Thomas Cole —the celebrated Hudson River School landscape painter, writes in his "Essay on American Scenery" that "although an enlightened and increasing people" have "wrought changes that seem magical" across a once uncultivated land, as "civilization" has taken hold, the "sublimity of the wilderness"—"perhaps the most impressive" characteristic of "American scenery"—threatens to "pass away" pp.
A presumed edge of the "wild" that is conceived as withdrawing lamentably away from and yet marking the triumphant expansion of settled, organized space, the frontier thus becomes an ambivalently perceived border, on alternative sides of which allegiances become split between the allure of the vanishing wilderness and the advance of civilization.
Pastoralism, that is to say, appears to soften the sharp distinction between settlement and wilderness through the envisagement of what Marx, in The Machine in the Garden, calls a "middle landscape" falling between and yet harmonizing the "opposed worlds" of "civilization" and "unimproved, raw nature" pp.
In Waldenfor example, Henry David Thoreau — strives to maintain equilibrium between wild and civilized worlds by reading classics in the open air, building a shelter open to summer breezes, dressing simply, and avoiding needless luxuries.
Often in such works, however, the "pastoral moment" seems at best fleeting and provisional: At the other end of an ostensibly balanced "middle" terrain between "overcivilization" and "wilderness," the vocabulary of American pastoralism projects concepts such as "the primitive," "savagery," and "the wild" into unre-claimed space in ways that have grown suspicious to a later generation of scholars.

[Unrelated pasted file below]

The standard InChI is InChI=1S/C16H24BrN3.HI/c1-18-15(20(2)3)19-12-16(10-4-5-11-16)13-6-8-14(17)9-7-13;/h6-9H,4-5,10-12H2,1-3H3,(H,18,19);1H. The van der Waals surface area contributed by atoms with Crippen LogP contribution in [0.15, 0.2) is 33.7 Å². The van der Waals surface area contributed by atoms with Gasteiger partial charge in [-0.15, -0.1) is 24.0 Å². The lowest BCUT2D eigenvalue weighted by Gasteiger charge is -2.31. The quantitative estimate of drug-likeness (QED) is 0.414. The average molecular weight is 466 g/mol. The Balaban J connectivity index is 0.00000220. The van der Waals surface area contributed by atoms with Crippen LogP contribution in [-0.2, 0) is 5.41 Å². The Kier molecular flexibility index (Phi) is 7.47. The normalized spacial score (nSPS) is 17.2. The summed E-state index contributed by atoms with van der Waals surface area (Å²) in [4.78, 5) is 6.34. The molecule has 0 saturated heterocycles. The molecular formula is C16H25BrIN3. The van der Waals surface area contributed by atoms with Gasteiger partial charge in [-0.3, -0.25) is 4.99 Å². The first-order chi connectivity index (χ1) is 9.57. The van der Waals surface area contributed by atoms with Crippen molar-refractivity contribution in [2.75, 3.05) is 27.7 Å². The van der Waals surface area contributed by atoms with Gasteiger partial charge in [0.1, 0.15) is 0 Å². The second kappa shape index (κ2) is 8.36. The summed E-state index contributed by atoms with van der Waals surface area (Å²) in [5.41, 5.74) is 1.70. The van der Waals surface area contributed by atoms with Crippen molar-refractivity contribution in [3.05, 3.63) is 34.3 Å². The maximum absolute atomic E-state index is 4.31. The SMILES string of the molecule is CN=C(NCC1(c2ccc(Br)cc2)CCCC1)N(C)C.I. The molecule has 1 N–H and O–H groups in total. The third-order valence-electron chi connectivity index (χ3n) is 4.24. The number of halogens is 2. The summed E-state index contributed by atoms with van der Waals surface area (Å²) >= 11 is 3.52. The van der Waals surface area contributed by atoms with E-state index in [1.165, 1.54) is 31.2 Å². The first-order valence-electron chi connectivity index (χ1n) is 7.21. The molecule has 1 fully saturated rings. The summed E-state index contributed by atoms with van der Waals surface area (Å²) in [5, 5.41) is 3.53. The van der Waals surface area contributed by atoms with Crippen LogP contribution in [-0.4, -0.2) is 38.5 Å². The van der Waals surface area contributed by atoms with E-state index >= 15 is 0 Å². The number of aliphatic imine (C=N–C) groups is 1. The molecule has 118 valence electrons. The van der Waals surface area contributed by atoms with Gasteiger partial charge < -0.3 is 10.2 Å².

The "pastoral moment," that is to say, seems to take shape in the midst of what Henry Nash Smith, in a critique of his own influential earlier book, Virgin Land, terms a series of "social stages" presumed to be modulating from "savagery" toward an "increasing level of complexity.
Although the idea of the frontier as a boundary between primitive space and civilized, more advanced space dominates a considerable amount of antebellum writing, such a boundary is sometimes questioned by antebellum authors themselves.
The frontier may seem to divide civil from wild space, but Hawthorne suggests that when colonial settlers visit or gaze into the forest, they persist in perceiving it through the lens of their own cultural assumptions.The power of geographical boundaries: Cultural, political, and economic border effects in a unitary nation Chang, Bowon, "The power of geographical boundaries: Cultural, political, and economic border effects in a unitary nation" ().
boundaries such as sub-national borders in a unitary nation? 2. If they do exist, what are the. African boundaries, provides a broad classification of international boundaries, then examines their purposes and functions, and ends with a conclusion that highlights the.
The Role of Borders and Boundaries in Partition Literature Such was the magnitude of the devastation wrecked by the Partition of undivided India that it was, and is a mammoth task for writers to deal with it. Limits and Boundaries – Why Set Them?
By Sheryl Bruce. Often when a family member first comes to Friends he or she is looking for help to . Challenges within states and contested borders between states ensure that shifting borders and boundaries will play a critical role in establishing new de .
The Role of Borders and Boundaries in Partition Literature Such was the magnitude of the devastation wrecked by the Partition of undivided India that it was, and is a mammoth task for writers to deal with it.